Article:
The Los Angeles Chargers outlasted the Cincinnati Bengals 26-21 on Sunday at ROKiT Field at StubHub Center, achieving the franchise's first double-digit-win season since 2009.
The Chargers are 10-3 with an AFC West showdown game Thursday at Kansas City, which leads the division with an 11-2 record.
"It was a tough win. Guys showed grit," Chargers coach Anthony Lynn said of the win over Cincinnati. "They showed good mental toughness.... (Cincinnati) was dangerous, and we got out of here with a win today. I'm thankful for that."
With 1:50 remaining in the game, the Bengals attempted a game-tying, two-point conversion after a one-yard touchdown run by running back Joe Mixon. Defensive tackle Darius Philon sacked quarterback Jeff Driskel to keep the Chargers ahead 23-21.
Los Angeles rookie kicker Michael Badgley, who converted the game-winning 29-yard field goal at Pittsburgh last week, made four field goals including a 59-yarder on Sunday. The 59-yarder is the longest in franchise history.
He capped the scoring making a 45-yard field goal with 49 seconds left.
"You've got to go out there with that kind of confidence," Badgley said. "If you're going out there thinking you're going to miss it, you probably shouldn't be kicking it."
Running back Austin Ekeler had 94 total yards and a touchdown while wide receiver Keenan Allen tallied five catches for 78 yards and a touchdown -- his fifth in as many games.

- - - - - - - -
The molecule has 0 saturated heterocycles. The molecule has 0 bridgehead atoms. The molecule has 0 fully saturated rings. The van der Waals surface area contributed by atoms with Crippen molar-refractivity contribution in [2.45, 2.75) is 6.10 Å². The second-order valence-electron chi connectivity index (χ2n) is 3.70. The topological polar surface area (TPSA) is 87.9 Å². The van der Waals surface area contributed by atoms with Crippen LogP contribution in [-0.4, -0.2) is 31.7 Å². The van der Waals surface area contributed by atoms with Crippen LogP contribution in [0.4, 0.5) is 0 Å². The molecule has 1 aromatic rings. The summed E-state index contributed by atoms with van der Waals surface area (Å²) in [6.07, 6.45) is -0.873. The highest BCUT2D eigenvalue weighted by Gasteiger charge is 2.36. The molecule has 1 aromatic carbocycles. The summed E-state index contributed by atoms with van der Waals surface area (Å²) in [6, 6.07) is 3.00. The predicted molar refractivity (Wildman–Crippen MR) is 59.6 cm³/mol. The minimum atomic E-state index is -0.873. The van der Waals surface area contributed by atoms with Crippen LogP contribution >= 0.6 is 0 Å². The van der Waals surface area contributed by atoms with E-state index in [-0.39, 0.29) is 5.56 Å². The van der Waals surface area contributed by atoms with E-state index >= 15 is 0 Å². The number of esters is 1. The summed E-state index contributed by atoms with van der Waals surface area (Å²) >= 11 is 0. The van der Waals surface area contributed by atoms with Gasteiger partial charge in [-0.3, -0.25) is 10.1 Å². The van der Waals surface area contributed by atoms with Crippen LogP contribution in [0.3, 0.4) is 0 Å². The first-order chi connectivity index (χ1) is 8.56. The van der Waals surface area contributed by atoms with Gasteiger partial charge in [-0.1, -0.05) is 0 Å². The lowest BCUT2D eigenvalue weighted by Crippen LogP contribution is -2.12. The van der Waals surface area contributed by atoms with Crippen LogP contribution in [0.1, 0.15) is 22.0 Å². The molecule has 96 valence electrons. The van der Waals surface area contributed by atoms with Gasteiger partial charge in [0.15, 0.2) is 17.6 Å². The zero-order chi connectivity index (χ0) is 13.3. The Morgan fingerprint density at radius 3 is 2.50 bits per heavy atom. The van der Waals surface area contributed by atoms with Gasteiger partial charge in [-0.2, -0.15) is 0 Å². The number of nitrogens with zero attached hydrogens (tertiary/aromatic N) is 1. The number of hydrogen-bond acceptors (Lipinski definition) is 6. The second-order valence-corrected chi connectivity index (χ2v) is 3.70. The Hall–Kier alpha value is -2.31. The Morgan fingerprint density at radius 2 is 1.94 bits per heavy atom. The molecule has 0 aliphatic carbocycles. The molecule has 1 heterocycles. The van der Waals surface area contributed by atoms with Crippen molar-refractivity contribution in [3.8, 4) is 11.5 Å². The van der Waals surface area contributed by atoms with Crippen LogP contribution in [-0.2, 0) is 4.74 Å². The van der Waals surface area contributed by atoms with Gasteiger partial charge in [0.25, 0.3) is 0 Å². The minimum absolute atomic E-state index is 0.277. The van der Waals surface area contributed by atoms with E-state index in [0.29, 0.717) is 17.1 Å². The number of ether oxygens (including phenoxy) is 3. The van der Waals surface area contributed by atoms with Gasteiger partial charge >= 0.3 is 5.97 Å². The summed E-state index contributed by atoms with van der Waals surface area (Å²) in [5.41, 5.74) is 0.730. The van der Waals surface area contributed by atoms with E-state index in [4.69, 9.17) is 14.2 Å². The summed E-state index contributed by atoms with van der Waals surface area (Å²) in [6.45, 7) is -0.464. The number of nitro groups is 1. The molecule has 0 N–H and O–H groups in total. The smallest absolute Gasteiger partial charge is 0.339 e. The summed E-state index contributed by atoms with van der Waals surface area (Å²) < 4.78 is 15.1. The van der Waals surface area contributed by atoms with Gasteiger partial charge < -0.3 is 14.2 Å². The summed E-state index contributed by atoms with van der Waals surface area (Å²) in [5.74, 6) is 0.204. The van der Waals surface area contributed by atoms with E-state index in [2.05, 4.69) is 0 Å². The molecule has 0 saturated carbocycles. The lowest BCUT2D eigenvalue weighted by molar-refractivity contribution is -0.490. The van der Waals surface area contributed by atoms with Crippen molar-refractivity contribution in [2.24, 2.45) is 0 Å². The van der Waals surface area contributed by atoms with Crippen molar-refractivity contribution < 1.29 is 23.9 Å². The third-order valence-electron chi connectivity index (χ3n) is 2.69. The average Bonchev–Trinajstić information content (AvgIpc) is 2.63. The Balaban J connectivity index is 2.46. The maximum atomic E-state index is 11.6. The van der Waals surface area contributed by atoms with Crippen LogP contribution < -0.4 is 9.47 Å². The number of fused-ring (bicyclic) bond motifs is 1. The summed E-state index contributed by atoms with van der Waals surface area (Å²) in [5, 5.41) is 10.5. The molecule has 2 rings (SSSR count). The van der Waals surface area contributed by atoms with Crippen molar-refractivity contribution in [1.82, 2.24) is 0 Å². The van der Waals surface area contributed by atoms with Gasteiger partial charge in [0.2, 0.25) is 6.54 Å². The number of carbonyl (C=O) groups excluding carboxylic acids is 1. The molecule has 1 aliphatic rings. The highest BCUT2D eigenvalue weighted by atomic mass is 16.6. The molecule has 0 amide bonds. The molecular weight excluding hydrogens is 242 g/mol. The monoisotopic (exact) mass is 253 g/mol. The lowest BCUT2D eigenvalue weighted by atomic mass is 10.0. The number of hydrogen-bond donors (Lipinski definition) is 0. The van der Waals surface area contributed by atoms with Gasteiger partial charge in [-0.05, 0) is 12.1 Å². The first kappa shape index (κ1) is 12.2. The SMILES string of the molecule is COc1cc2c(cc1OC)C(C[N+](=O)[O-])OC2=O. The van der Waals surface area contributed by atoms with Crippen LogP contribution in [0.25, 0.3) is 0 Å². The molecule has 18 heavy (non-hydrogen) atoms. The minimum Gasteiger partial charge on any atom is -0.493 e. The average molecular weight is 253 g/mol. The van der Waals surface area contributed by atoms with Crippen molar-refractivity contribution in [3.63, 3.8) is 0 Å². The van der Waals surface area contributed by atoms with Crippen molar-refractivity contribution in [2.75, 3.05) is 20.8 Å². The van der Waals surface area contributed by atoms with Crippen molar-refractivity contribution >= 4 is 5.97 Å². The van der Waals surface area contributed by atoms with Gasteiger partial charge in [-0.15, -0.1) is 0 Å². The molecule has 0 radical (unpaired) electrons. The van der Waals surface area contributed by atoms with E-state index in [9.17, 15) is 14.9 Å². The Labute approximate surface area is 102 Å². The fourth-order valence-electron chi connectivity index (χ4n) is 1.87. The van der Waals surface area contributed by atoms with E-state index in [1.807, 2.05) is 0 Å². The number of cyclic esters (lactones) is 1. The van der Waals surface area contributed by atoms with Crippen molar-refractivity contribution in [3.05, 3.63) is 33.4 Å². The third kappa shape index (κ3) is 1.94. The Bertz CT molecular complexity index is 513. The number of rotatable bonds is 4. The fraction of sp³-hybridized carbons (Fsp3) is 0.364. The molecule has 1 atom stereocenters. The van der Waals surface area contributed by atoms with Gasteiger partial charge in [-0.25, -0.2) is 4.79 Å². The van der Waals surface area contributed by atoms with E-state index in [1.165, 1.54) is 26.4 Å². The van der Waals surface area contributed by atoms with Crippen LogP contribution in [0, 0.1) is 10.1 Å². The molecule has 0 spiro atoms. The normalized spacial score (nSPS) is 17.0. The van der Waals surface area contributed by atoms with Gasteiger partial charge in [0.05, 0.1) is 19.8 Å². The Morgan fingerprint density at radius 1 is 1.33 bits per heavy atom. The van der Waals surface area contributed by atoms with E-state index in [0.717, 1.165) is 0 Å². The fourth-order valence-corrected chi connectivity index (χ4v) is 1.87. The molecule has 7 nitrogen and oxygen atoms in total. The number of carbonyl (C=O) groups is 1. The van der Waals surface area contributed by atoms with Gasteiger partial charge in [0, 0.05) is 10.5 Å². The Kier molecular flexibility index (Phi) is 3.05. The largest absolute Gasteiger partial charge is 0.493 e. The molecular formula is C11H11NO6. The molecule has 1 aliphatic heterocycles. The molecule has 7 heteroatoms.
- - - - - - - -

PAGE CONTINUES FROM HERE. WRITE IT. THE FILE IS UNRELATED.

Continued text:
Quarterback Philip Rivers finished the game 19 of 29 for 220 yards and a touchdown. Defensive end Joey Bosa made six tackles with a sack -- his fourth of the season. Rookie safety Derwin James had seven tackles.
Los Angeles opened the game with a six-play, 75-yard touchdown drive that included various plays, including a 5-yard run by Rivers. After rushes of 15 and 18 yards by Ekeler -- and a 19-yard catch by wide receiver Mike Williams -- Rivers found Allen for a 14-yard touchdown reception to give Los Angeles an early 7-0 lead.
The Chargers answered a 47-yard field goal by Cincinnati kicker Randy Bullock with another touchdown. A 13-play, 85-yard drive ended with a five-yard touchdown rush by Ekeler to put Los Angeles up 14-3 with 14:51 remaining in the half.
Cincinnati's next two scoring drives would start in Chargers territory.
On the first, Driskel came up inches short on a touchdown rush although he dove to the ground before the end zone and was untouched before extending the ball over the goal line. He said after the game that he was unaware of a rule change instituted this season to help protect players, especially quarterbacks, who dive head first.
The rule led to an overturned call that took a touchdown off the scoreboard.
"I wasn't giving myself up, obviously," Driskel said. "That's in the rulebook and however it's interpreted, it is what it is. I wasn't giving myself up, but if that's how it's interpreted I've got to find a way to get in there some other way."
Referee John Hussey explained to the pool reporter following the game that the NFL enacted a rule this season to offer protection to players who dive head first in the same manner as when plays are ruled complete when a quarterback slides feet first.
On fourth-and-goal from inside the 1, the Bengals committed a false start penalty and had to settle for a 23-yard Bullock field goal, which cut the Chargers lead to 14-6. Cincinnati failed to convert the two-point conversion pass attempt.
"Bend don't break," Chargers linebacker Jatavis Brown said of his team's defense. "I know you hear it a lot, but that's kind of what we live by; bend don't break. We don't want to bend, but if it happens, we just don't break."
With 10 seconds remaining in the half, the Chargers used a pair of 11-yard receptions and a five-yard offsides penalty to set up Badgley's 59-yard field goal attempt, which was good. Los Angeles led 17-12 at halftime.
The only scores for Los Angeles in the second half were three Badgley field goals (31, 32 and 45 yards).